“Same Fringe” Revisited

The fringe of a binary tree is simply the sequence of leaves reading from left to right [1]. Comparing the fringe of two binary trees to see if they are the same has been described as the simplest problem that requires multiprocessing or coroutines to easily solve [2]. The challenge is to stop the comparison once the first difference is found and avoid generating the entire fringe unless absolutely necessary [3]. We have previously explored how to solve this problem using actors written in Humus. Now we revisit the problem considering both functional and actor-based solutions in JavaScript.

Functional Fringe

We start with the definition of a simple binary-tree object:

function Y(a, b) {  // binary tree with left branch `a` and right branch `b`
    this.a = a;
    this.b = b;
}

Using this definition, we can create a few sample binary trees.

var aTree = new Y(1, new Y(new Y(2, 3), 4));  // <1, <<2, 3>, 4>>
var bTree = new Y(new Y(1, 2), new Y(3, 4));  // <<1, 2>, <3, 4>>
var cTree = new Y(new Y(new Y(1, 2), 3), new Y(5, 8));  // <<<1, 2>, 3>, <5, 8>>

Figure 1 – Sample Binary Trees

The fringe of a binary tree can be computed with a simple recursive function.

var fringe = function fringe(tree) {
    if (tree instanceof Y) {
        let left = fringe(tree.a);
        let right = fringe(tree.b);
        return left.concat(right);
    }
    return [ tree ];
};

For a binary tree, we first calculate the fringe of the left branch, followed by the right, and concatenate them together. For a leaf, we create a list containing the leaf. The result is a flat list containing the leaves of the tree in left-to-right order.

fringe(aTree);  // [ 1, 2, 3, 4 ]
fringe(bTree);  // [ 1, 2, 3, 4 ]
fringe(cTree);  // [ 1, 2, 3, 5, 8 ]

Of course, the problem with this approach comes when we want to compare the fringe of two trees. We have to generate the entire fringe of both trees before we can begin comparing elements. We would prefer to generate one leaf of the fringe from each tree, compare them, and only generate the next leaf if they match. This way we can stop generating the fringe as soon as we find a mismatch. So, how can we defer generating the rest of the fringe?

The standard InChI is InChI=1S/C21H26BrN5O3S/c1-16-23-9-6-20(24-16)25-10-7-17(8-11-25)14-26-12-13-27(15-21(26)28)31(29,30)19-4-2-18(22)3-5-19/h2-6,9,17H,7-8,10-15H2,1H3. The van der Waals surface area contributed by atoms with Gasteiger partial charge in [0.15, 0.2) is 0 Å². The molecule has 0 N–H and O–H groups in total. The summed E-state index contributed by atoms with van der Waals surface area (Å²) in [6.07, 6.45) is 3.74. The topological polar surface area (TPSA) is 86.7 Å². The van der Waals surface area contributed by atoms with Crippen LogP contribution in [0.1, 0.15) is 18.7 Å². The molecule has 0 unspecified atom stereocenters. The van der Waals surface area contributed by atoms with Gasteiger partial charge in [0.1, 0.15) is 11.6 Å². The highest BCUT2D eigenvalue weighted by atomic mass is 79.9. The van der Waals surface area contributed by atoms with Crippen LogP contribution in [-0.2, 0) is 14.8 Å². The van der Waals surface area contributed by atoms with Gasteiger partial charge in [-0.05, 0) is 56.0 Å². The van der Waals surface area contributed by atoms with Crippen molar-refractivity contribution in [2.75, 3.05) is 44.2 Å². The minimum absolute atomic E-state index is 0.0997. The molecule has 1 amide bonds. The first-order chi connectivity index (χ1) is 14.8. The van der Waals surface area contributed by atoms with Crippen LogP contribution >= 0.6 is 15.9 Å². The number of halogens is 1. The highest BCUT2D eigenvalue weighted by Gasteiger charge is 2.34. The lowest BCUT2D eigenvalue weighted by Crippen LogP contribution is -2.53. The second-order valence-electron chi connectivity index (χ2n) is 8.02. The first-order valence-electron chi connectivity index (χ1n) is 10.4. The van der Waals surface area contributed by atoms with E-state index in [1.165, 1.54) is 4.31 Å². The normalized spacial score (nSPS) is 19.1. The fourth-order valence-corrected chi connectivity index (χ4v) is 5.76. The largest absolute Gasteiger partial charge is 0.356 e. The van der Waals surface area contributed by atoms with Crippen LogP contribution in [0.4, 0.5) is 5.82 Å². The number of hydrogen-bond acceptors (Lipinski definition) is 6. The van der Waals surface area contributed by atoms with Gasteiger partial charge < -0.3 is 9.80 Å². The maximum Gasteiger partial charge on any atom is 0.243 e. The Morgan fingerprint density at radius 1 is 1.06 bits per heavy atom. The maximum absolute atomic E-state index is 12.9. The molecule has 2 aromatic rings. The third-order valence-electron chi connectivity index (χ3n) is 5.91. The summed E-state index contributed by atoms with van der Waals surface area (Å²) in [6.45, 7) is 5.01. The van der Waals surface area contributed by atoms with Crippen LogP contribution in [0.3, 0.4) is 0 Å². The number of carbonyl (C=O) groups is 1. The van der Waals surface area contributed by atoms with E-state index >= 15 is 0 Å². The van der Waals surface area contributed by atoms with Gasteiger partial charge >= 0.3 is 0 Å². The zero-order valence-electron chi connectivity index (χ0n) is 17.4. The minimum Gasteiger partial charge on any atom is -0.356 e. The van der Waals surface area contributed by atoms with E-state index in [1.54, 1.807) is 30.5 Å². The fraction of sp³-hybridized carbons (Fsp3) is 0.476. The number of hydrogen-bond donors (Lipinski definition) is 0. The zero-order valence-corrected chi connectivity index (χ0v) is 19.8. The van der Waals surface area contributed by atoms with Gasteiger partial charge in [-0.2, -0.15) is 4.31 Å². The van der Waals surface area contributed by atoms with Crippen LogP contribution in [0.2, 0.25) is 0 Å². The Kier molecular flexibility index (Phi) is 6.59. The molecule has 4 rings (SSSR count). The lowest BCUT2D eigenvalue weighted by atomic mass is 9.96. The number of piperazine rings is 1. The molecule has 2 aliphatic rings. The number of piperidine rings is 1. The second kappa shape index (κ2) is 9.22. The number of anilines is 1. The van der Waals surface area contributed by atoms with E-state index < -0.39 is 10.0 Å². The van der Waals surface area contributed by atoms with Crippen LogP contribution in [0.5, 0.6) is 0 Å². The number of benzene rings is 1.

Suspending Computations in Closures

One way to defer a computation is to suspend it in a closure. That is, define a function that implements the deferred computation, and call it when we want the computation to be performed. We can use this technique to generate an infinite series of values given a starting value and an update function for determining the next value in the series.

var genSeries = function genSeries(value, update) {
    return () => {
        let next = genSeries(update(value), update);
        return { value: value, next: next };
    };
};

The genSeries function returns a function which takes no parameters. When the returned function is called, we use genSeries to generate a function representing the next value. Then we return the current value along with the next function. Notice how this captures the deferred computation of the next value in the series. Nothing happens until the returned function is called. Consider how genSeries could be used to generate a series of numbers starting with 1 and increasing by 1 at a time.

var r = (genSeries(1, n => n + 1))();  // [ 1, 2, 3, ... ]
while (r.value !== undefined) {
    // ... do something with r.value ...
    r = r.next();
}

We call genSeries to create stream generator with an initial value of 1 and an update function that adds 1 each time. The stream generator is called immediately to produce the result r. As long as r.value is defined, we have a value to work with. Then, we call r.next to obtain the next result.

We can apply the same technique to generating the fringe of a binary tree.

var genFringe = function genFringe(tree, next) {
    next = next || (() => ({}));  // default next == end
    if (tree instanceof Y) {
        return () => {
            var right = genFringe(tree.b, next);
            var left = genFringe(tree.a, right);
            return left();
        }
    } else {
        return () => ({ value: tree, next: next });
    }
};

The genFringe function returns a suspended computation that generates the next leaf of the fringe. For a binary tree, we generate suspended computations for the right and left branches, and return the result of evaluating the left branch. For a leaf, we return the value of the leaf along with a function for generating the next leaf. Suspended calculations are chained together using next to indicate where to resume the search for the next leaf. When there are no more leaves, we return an empty object (where value is undefined).

Comparing Suspended Sequences